In the southern English county of Dorset, a short walk from Bridport town centre, the St Michael’s Trading Estate doesn’t, at first, look like much. The local industry (rope-making) moved out in the 1960s. The range of buildings left behind came to be managed by a socialist landlord who let the old factories as low-rent start-up units. His son still manages it. This is where Clippers Tea started, as well as Top Gear, a supplier of car parts. Still based nearby, these are now national companies. The biggest homeware store on the town’s high street also started here. It’s still home to many businesses, a youth club, artists’ studios, an antique market and a popular café.
In the current assault on the real economy, town centres everywhere have woken up to find themselves on the frontline
You might think plans to build more than a hundred dwellings on such a site, in the middle of the worst slump in 80 years, would be doomed. And the proposal was indeed rejected unanimously by the Town Council and by 98 per cent of those who responded to the consultation. The District Council’s own Planning Officer strongly recommended refusal, not least because of the impact on employment.
At a meeting held 17 miles away on a weekday afternoon, a so-called Development Control Committee waved the proposal through. Its most vociferous supporter excused himself from questions on the grounds that his deaf-aid wasn’t working. None of the other members was able to explain their decision. The hearing broke up in disarray.
Turning a deaf ear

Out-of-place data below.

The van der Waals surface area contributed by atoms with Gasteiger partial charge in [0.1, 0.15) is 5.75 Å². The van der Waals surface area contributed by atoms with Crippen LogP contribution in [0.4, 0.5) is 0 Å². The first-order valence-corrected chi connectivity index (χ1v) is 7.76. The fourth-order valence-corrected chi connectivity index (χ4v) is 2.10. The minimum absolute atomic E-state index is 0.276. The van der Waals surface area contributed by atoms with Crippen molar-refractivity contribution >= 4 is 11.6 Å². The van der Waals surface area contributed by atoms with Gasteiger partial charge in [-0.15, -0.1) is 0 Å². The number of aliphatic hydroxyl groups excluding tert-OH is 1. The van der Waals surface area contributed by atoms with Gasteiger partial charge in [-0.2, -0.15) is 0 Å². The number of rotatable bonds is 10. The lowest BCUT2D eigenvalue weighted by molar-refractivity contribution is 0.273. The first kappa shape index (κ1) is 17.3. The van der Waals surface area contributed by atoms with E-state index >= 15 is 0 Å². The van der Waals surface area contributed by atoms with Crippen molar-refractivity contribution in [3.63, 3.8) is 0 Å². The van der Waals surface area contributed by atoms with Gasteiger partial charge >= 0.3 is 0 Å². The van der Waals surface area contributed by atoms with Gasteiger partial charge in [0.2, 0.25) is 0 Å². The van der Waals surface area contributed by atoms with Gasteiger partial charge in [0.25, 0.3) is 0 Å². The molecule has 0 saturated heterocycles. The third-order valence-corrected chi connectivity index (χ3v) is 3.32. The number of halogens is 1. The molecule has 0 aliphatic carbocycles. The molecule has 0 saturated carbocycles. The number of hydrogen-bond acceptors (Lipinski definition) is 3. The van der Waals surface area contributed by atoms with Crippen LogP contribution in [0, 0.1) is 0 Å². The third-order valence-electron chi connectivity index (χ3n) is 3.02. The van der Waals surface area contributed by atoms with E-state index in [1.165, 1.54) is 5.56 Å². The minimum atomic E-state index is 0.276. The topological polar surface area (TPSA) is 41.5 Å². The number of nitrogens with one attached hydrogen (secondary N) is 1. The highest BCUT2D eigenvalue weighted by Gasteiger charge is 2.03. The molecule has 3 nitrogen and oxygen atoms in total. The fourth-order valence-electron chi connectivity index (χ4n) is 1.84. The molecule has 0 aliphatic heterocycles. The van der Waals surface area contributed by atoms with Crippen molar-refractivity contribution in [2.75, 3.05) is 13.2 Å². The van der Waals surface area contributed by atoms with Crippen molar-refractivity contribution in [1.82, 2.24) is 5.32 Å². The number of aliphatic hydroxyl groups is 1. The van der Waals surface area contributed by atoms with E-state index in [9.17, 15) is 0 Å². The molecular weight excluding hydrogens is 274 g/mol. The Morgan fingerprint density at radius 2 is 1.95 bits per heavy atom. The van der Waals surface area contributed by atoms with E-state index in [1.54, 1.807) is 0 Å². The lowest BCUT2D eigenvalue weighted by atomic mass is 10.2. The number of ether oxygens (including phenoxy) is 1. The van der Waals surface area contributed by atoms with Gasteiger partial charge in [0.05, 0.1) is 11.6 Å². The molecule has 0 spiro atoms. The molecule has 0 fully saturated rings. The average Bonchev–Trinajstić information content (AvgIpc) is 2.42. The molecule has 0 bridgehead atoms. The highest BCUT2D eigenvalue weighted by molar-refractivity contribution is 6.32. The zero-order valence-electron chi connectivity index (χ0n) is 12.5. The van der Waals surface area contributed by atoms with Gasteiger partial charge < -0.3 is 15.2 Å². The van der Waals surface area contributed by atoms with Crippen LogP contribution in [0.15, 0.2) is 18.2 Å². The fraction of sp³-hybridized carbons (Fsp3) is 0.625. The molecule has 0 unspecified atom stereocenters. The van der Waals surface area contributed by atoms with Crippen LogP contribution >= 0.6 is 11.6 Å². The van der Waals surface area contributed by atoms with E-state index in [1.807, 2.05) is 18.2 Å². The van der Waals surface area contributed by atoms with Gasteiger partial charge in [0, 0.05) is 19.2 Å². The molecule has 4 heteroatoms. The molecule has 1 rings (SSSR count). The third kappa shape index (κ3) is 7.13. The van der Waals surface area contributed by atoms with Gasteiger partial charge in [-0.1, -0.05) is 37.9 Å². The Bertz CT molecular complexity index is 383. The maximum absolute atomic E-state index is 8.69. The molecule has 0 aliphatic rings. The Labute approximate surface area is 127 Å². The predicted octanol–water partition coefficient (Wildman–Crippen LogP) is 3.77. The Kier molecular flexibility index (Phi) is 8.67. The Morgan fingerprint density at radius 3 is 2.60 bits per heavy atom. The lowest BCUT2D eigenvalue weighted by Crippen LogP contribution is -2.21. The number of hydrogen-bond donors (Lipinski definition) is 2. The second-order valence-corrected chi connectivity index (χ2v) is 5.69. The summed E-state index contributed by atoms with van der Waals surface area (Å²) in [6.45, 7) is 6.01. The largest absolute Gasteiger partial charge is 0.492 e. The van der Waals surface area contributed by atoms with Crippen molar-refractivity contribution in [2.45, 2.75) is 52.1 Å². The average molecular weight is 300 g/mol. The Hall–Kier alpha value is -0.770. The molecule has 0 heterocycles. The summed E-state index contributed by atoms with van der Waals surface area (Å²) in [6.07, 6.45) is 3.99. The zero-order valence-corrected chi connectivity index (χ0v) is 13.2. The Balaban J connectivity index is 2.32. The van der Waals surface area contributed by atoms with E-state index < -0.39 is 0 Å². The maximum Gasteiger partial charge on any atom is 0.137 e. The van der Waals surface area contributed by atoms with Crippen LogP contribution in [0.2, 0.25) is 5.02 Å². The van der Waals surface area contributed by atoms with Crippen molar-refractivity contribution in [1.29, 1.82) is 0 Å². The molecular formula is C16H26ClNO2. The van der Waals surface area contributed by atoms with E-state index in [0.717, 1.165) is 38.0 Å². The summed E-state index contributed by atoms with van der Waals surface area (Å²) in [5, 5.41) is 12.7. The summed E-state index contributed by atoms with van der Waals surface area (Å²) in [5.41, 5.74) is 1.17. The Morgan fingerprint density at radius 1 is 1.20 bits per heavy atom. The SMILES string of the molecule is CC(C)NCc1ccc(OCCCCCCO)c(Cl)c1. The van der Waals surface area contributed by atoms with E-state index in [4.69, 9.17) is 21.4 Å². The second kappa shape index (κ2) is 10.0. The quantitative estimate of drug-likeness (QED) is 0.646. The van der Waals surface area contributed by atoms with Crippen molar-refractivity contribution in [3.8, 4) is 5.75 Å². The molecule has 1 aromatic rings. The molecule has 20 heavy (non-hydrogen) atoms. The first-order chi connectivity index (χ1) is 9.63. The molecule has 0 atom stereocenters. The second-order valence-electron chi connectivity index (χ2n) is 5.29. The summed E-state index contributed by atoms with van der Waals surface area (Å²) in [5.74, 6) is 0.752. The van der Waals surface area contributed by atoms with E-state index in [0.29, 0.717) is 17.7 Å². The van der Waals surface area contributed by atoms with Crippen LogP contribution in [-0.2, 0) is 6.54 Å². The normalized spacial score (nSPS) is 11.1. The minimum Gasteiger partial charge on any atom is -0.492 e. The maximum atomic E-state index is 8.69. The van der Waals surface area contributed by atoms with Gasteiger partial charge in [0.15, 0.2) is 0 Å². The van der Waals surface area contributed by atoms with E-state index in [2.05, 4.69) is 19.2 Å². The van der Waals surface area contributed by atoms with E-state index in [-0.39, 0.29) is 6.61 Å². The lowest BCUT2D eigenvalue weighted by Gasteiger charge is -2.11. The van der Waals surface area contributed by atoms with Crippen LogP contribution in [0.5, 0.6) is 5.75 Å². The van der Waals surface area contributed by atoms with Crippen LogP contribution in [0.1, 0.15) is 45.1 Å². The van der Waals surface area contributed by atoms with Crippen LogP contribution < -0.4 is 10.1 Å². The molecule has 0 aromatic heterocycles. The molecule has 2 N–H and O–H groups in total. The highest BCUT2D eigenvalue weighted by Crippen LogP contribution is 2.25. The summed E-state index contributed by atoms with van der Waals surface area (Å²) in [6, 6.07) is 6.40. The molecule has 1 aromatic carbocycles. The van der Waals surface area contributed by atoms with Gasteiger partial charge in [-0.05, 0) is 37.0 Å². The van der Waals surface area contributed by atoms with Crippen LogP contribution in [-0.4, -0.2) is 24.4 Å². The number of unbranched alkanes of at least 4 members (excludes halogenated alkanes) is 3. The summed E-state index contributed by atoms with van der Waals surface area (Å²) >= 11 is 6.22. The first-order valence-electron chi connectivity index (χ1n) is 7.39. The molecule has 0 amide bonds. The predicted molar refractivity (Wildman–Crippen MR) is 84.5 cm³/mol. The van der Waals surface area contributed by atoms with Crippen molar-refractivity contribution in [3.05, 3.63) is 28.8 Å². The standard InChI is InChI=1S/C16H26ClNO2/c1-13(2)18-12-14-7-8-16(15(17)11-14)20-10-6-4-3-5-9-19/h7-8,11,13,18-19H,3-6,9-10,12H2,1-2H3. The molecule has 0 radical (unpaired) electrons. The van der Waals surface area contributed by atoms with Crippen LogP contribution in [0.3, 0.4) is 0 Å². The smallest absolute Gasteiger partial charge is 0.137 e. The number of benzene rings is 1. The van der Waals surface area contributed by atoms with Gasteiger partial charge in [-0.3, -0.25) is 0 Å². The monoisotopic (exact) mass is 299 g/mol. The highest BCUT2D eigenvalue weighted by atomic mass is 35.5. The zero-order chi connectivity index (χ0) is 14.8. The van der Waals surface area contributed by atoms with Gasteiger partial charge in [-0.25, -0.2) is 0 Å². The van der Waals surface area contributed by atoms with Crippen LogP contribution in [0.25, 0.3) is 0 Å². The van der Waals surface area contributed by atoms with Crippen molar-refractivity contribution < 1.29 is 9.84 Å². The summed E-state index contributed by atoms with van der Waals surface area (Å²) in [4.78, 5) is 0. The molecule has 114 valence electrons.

This is how decision-making works on the ground in one of the world’s oldest and boldest exporters of ‘democracy’. Until recently I might have hesitated to draw larger conclusions from what is happening a five-minute walk from where I’m typing this. Independence Day put me right about that. Organized by a group fighting Tesco in Frome, Somerset, the event brought together businesspeople, writers and activists to start co-ordinating a response to what is happening in Britain’s town centres.
Because local government seems to be having trouble with its deaf-aid right across the country. The more we talked, the more there emerged a mysterious pattern to the way councils are experiencing this difficulty in hearing what people tell them. Unglamorous they may be, but in the current assault on the real economy, town centres everywhere have woken up to find themselves on the frontline.
And yet Independence Day was at its heart an affirmative event. The real conversation was about what the economy is for and what it means, now, to like the places where we live. Andrew Simms, author of Tescopoly, spoke about the common ‘background of values’ against which our different cases are being played out. Our economy understands value solely as maximizing return to the developer and / or remote shareholders. Mention of other values is met with polite (or not-so-polite) apologies as those who manage and maintain this system fumble with their deaf-aids.
What if an economy is really there to create and sustain livelihoods? As one manufacturer back in Bridport put it to me: ‘This place is a reality-check for the town. People make things here. If I want a metal bracket I don’t go online. I go to the guy who can make it, I get exactly what I want, and know I’m supporting somebody local.’ Local businesses, as Simms puts it, ‘build the micro-weave of your economy, making it denser, tougher, more vibrant.’
Our economy understands value solely as maximizing return to the developer and / or remote shareholders